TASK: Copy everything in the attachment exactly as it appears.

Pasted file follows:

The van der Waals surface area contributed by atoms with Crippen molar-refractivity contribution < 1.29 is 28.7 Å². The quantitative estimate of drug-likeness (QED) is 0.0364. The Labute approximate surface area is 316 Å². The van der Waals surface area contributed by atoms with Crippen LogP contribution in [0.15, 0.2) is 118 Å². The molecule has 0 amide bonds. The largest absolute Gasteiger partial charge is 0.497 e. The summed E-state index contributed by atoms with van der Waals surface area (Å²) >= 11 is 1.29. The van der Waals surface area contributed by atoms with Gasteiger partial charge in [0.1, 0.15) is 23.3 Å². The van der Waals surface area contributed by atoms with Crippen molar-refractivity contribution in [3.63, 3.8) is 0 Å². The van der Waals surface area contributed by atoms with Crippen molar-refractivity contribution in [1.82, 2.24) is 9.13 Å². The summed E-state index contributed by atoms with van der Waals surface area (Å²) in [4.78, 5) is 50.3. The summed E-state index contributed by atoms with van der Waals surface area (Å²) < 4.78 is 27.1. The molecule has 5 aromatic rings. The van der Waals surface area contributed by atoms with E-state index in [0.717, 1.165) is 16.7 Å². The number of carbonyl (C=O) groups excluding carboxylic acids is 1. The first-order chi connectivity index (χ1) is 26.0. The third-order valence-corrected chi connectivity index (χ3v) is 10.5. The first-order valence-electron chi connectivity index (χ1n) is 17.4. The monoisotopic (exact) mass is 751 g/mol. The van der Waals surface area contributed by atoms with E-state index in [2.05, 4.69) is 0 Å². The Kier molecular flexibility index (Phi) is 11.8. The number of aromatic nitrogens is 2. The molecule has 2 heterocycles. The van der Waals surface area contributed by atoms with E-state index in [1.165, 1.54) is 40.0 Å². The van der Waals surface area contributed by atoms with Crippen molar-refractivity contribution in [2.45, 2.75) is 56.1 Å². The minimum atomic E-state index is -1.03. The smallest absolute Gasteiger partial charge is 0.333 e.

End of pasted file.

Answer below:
The van der Waals surface area contributed by atoms with Crippen molar-refractivity contribution < 1.29 is 28.7 Å². The quantitative estimate of drug-likeness (QED) is 0.0364. The Labute approximate surface area is 316 Å². The van der Waals surface area contributed by atoms with Crippen LogP contribution in [0.15, 0.2) is 118 Å². The molecule has 0 amide bonds. The largest absolute Gasteiger partial charge is 0.497 e. The summed E-state index contributed by atoms with van der Waals surface area (Å²) >= 11 is 1.29. The van der Waals surface area contributed by atoms with Gasteiger partial charge in [0.1, 0.15) is 23.3 Å². The van der Waals surface area contributed by atoms with Crippen molar-refractivity contribution in [3.63, 3.8) is 0 Å². The van der Waals surface area contributed by atoms with Crippen molar-refractivity contribution in [1.82, 2.24) is 9.13 Å². The summed E-state index contributed by atoms with van der Waals surface area (Å²) in [4.78, 5) is 50.3. The summed E-state index contributed by atoms with van der Waals surface area (Å²) < 4.78 is 27.1. The molecule has 5 aromatic rings. The van der Waals surface area contributed by atoms with E-state index in [0.717, 1.165) is 16.7 Å². The number of carbonyl (C=O) groups excluding carboxylic acids is 1. The first-order chi connectivity index (χ1) is 26.0. The third-order valence-corrected chi connectivity index (χ3v) is 10.5. The first-order valence-electron chi connectivity index (χ1n) is 17.4. The monoisotopic (exact) mass is 751 g/mol. The van der Waals surface area contributed by atoms with E-state index in [2.05, 4.69) is 0 Å². The Kier molecular flexibility index (Phi) is 11.8. The number of aromatic nitrogens is 2. The molecule has 2 heterocycles. The van der Waals surface area contributed by atoms with E-state index in [1.165, 1.54) is 40.0 Å². The van der Waals surface area contributed by atoms with Crippen molar-refractivity contribution in [2.45, 2.75) is 56.1 Å². The minimum atomic E-state index is -1.03. The smallest absolute Gasteiger partial charge is 0.333 e.